• Diplomate, The American Board of Neurological Surgery
  • Fellow, American College of Surgeons
  • Diplomate, American Board of Spine Surgery

Reginald Davis, M.D., FACS

Director of Clinical Research, Neurosurgeon

Bio Video

At 12 years old, Dr. Davis knew he wanted to be a neurosurgeon to marry his passions for both medicine and science.

Although his ambition sparked at an early age, one of his biggest influencers came into the picture while he was still a medical student at the Johns Hopkins School of Medicine. Shortly before he began rotation in the neurosurgery department, a superior instructed him to “go find Ben.”

That “Ben” turned out to be Dr. Ben Carson, who was then a junior resident in the neurosurgery department. Dr. Carson — a gifted neurosurgeon and, most recently, presidential candidate — is the former Director of Pediatric Surgery at the Johns Hopkins School of Medicine, known for the separation of conjoined twins and gaining international recognition for his work.

“He was always somebody that I looked up to and aspired to be like,” said Dr. Davis. “I found Dr. Carson and we’ve been friends ever since.”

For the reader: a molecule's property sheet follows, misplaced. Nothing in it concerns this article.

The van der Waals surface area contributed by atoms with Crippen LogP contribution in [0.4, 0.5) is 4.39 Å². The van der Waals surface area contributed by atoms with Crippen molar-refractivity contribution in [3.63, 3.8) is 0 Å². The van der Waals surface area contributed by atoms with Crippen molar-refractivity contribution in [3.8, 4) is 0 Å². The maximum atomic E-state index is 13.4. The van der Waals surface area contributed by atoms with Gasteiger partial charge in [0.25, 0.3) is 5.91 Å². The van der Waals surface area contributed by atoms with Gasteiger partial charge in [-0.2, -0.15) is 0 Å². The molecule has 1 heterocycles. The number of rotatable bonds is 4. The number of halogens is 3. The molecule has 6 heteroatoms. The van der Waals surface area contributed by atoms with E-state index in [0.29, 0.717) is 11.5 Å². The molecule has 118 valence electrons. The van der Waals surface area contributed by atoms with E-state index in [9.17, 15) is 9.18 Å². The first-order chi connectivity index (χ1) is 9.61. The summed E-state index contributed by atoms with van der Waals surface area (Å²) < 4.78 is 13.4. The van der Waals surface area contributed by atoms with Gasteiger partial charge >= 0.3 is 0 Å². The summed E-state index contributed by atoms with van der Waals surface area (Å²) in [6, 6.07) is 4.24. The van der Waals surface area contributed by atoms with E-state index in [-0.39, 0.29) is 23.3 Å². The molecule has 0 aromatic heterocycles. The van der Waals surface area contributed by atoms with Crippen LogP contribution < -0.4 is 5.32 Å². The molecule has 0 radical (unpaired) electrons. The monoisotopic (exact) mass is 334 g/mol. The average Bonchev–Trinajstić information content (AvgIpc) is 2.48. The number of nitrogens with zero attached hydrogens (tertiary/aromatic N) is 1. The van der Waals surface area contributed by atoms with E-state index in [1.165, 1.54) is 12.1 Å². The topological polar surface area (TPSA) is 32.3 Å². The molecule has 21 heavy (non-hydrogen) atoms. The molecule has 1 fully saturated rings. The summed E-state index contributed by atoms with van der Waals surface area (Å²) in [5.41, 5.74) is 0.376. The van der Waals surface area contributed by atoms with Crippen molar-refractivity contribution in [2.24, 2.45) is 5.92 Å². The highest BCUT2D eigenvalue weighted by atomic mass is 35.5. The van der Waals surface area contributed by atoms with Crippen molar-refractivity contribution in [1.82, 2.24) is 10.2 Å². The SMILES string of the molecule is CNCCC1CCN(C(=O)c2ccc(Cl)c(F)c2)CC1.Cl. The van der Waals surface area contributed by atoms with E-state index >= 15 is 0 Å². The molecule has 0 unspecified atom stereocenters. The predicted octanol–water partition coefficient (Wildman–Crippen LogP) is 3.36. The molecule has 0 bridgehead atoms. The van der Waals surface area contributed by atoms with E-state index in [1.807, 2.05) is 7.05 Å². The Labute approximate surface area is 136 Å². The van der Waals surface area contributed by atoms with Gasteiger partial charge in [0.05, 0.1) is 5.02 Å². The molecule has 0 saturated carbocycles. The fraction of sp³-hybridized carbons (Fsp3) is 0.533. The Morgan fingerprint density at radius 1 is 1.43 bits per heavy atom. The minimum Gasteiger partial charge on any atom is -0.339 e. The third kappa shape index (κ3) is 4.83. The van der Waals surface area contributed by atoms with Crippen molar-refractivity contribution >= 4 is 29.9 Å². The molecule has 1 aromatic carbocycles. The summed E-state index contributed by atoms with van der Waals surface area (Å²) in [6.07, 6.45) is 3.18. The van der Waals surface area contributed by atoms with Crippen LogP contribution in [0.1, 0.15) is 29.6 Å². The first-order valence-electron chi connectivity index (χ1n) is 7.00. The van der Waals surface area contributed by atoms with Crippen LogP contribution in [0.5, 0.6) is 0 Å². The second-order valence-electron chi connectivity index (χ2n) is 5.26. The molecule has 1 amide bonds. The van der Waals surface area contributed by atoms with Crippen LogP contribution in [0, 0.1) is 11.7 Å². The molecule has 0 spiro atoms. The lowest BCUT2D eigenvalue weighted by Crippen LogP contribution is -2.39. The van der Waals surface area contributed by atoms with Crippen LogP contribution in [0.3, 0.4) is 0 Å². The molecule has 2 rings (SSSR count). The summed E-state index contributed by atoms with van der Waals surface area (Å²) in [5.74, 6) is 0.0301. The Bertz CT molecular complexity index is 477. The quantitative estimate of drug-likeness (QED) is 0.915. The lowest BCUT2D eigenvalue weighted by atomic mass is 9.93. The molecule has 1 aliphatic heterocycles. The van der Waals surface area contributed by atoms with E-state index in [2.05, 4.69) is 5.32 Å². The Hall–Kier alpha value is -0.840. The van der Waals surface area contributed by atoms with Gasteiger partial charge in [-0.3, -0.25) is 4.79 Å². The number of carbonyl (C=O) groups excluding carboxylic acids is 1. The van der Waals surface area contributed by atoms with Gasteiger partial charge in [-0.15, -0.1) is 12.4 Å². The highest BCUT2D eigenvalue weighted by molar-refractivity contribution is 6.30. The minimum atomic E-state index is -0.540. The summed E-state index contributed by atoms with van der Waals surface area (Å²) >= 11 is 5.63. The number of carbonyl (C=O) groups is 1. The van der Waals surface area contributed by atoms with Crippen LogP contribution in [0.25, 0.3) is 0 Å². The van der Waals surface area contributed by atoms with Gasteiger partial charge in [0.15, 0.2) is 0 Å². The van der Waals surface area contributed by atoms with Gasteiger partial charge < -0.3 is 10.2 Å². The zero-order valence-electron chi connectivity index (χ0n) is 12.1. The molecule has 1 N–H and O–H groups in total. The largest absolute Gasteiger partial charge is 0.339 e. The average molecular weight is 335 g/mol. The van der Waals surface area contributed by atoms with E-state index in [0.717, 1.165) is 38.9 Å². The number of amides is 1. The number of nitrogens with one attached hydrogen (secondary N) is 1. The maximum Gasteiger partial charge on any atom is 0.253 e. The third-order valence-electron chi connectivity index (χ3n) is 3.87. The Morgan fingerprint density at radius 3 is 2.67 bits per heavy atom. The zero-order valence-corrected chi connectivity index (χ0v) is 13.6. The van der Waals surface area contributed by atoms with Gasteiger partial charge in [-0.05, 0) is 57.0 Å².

The pair worked closely together during their time at Johns Hopkins, where they became good friends as well as colleagues in the operating room. In 1987, Dr. Davis was on Carson’s team during the groundbreaking surgery on the Binder twins — the first successful surgery on conjoined twins attached at the skull.

Years later, Dr. Reginald Davis is the Director of Clinical Research at Laser Spine Institute and a leading innovator in the field of neurosurgery and research.

Want to hear the full story? Watch the video to learn more about Dr. Davis’ friendship with Dr. Carson, the 20-hour surgery that gained worldwide recognition and how this fateful journey led him to Laser Spine Institute.